Mon, 04 Sep 2000

Soeharto's trial wrong from beginning: Amien

YOGYAKARTA (JP): Speaker of the People's Consultative Assembly (MPR) Amien Rais said on Saturday that the trial of former president Soeharto would not have developed into a political debate if there had been no flaws in his medical reports from the very beginning.

"The case would not be in its present condition, if the Attorney General's Office had provided the public with an authentic and authoritative medical report from a reliable medical team," Amien told reporters on the sidelines of a seminar at Gadjah Mada University.

"What we now have is a situation of no trust. Some say this is just cosmetic, while others say this is only a drama," he said, also expressing confidence that Soeharto would not show up at the next hearing on September 14.

Amien, also chairman of the National Mandate Party (PAN), predicted that the trial would never reach its goal of upholding law and justice because of its political importance.

"It's now up to the people's representatives (legislators) to pressure the Attorney General's Office not to be uncertain in handling the case," he said.

He regretted that the case was beyond simply returning the money and now must be resolved in court.

"We have arrived at a compromise to solve the problem, that is by taking Soeharto into a fair and transparent trial, sentencing him with a clear verdict, especially whether the court should order him to return his fortune to the state, and then forgive him," he said.

"Gus Dur (President Abdurrahman Wahid) has given a guarantee that he will be pardoned should the court determine that Soeharto is guilty.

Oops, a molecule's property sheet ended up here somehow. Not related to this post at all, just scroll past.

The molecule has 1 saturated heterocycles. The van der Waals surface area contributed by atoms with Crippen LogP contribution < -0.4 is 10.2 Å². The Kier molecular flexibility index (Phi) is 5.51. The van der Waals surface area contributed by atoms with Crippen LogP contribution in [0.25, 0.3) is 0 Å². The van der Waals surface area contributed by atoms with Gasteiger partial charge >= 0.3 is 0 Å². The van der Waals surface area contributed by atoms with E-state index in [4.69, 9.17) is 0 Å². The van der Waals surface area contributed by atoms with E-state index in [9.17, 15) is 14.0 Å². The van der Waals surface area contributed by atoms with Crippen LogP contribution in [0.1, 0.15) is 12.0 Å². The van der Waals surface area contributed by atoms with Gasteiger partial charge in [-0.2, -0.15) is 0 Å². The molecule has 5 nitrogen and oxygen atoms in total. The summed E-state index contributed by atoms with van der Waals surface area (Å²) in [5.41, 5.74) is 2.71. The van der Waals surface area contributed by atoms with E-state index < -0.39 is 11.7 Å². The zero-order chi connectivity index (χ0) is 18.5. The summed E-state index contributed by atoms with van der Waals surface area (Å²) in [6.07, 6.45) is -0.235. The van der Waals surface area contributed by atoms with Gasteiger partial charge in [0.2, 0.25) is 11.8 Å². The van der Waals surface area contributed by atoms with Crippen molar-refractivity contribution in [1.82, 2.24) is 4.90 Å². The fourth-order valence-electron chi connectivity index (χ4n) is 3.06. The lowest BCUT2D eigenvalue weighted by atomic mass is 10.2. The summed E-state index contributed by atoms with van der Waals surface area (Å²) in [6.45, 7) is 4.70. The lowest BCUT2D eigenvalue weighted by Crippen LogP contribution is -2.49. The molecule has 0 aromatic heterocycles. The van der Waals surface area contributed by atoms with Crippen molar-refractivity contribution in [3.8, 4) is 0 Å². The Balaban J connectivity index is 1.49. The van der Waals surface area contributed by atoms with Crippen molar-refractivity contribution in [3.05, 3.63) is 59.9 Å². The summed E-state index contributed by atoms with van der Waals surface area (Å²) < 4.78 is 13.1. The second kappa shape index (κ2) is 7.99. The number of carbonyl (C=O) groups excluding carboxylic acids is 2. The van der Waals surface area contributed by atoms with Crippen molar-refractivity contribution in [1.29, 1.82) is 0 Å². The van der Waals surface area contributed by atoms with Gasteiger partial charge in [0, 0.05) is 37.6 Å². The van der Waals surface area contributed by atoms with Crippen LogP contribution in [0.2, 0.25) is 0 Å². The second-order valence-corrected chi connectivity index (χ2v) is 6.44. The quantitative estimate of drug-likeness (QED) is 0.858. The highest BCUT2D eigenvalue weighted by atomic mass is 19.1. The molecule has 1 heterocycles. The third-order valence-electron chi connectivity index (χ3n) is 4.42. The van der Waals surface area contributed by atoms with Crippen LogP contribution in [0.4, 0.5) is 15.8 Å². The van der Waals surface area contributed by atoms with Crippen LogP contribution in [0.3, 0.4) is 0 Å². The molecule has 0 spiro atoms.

"But how can we forgive him if he never finishes the trial?" he said.

Avoiding the trial, Amien said, would only leave a time bomb because if the people went mad because of the trial, no power would be able to stop them.

"Just like what we experienced in the past," he said.

Therefore, he suggested the Attorney General's Office take proactive measures in handling the case.

Separately, legal experts called on the South Jakarta District Court on Sunday looking for ways to continue with the trial.

"The panel of judges should dare to take an initiative to create new legal structure aimed at upholding the law," said law professor Satjipto Rahardjo of Diponegoro University, Semarang.

He said the judges should be creative to make the legal process continue, such as holding a hearing at Soeharto's residence, or holding the trial without Soeharto.

He said in an in absentia trial, questions from judges and prosecutors could be submitted to Soeharto through his lawyers, although it would take more time.

"So, the trial does not stop because the defendant is unfit," Satjipto, also member of the National Commission on Human Rights, said.

He quoted the Criminal Code Procedure that stated a criminal case could only be stopped if the defendant was dead or insane.

"I think Soeharto is not included in either category," he said.

Law professor Mahfudz Ali of Sultan Agung Islamic University, Yogyakarta shared Satjipto's opinion.

"If Soeharto cannot attend the hearing, he could give written answers to questions from the judges and the prosecutors. Not all sick people can go to court," Mahfudz said.

He suggested that Soeharto should be examined by an independent team of doctors to decide whether he could go to court or not.

However, he said if the team found that Soeharto could not go to court, the trial should be stopped.

"If we forcibly conducted the trial, it would violate his (Soeharto's) basic rights," Mahfudz said. (swa/har/jun)